What You Should Know About Becoming a Registered Nurse In AustraliaDecember 6, 2013
Registered Nurses or RNs are in high demand all over the world today and can pursue a wide range of career opportunities within Australia and worldwide. With huge advancements in research and technology in recent years, registered nursing has become one of the most dynamic and evolving areas of nursing. If you choose to pursue a career as a registered nurse, you will be at the cutting edge of information technology in nursing care.
Registered nurses play a versatile role in providing ongoing patient care while working as part of a team alongside other skilled medical professionals including physicians, physiotherapists, specialist nurses, occupational therapists and pharmacists.
Some of the job responsibilities of an RN include:
- Providing and coordinating ongoing patient care
- Observing and recording patient behaviour
- Taking vital signs and establishing treatment plans
- Performing diagnostic tests
- Operating medical equipment
- Prepping patients for various exams
- Administering medication, IV and other injections
- Updating and maintaining patients’ records
- Treating post-operative patients
- Treating medical emergencies from strokes and heart attacks to burns and car accidents
As an RN, you can also choose to specialize in any one of numerous possible specialties such as cardiac care, neo-natal intensive care, geriatric care or neurologic care.
Qualifying to become a Registered Nurse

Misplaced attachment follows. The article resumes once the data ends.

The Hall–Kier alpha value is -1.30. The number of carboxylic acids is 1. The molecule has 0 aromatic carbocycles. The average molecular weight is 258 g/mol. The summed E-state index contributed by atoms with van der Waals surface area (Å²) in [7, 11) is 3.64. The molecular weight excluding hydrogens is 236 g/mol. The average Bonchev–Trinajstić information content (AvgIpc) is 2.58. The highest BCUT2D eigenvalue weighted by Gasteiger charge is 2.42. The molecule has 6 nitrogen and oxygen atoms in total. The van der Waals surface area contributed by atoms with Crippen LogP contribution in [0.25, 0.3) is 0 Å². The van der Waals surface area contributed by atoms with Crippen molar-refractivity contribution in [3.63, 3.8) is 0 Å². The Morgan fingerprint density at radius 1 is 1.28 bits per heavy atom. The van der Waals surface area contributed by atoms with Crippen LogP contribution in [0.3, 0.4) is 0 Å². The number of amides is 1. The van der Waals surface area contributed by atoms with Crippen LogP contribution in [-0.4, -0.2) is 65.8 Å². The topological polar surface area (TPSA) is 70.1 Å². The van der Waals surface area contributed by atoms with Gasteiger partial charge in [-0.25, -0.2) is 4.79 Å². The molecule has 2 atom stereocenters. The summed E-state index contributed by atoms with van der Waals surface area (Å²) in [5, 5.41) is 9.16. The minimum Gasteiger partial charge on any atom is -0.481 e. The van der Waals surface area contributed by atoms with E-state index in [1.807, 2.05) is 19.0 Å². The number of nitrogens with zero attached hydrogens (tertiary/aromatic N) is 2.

To apply for the 3-year Bachelor of Nursing degree at any university in Australia, you have to be over 17 years of age and you should have completed your HSC with an appropriate Universities Admission Index (UAI).
To become a Registered Nurse you will need to complete a Bachelor of Nursing course at university. There are 9 universities that offer 3-years, full-time Bachelor of Nursing courses or the equivalent part-time courses. While the specific curriculums may vary slightly between universities, all of these courses are designed to provide a mixture of theory and nursing clinical experience in various settings, including medical and surgical wards, operating theatres, paediatric wards, emergency departments, intensive care units, mental health units, aged care facilities, rehabilitation and Aboriginal and community health.
At some of the universities you may have the opportunity to acquire some of your experience in simulation laboratories where you get to practise your clinical skills on specially constructed mannequins, under the guidance and supervision of university educators. All universities strive to expose RN students to a broad range of clinical areas and settings, so that students get a better chance to discover what area of nursing they like the best.
After you graduate, you have to apply to the Nurses and Midwives Board to practice as a Registered Nurse.
Scope for Specialisation
As an RV, the opportunities to further your career are unlimited. You can choose to specialise in midwifery, child & family health, surgical nursing, coronary care, emergency nursing, intensive care, occupational health, mental health, rehabilitation or rural and remote community nursing. There’s also the option of moving into a management-based role, research or education.
Registered Nurses earn an average annual salary of AUD 54,000 with a starting salary of AUD 48,000 at and AUD 72,500 for more experienced nurses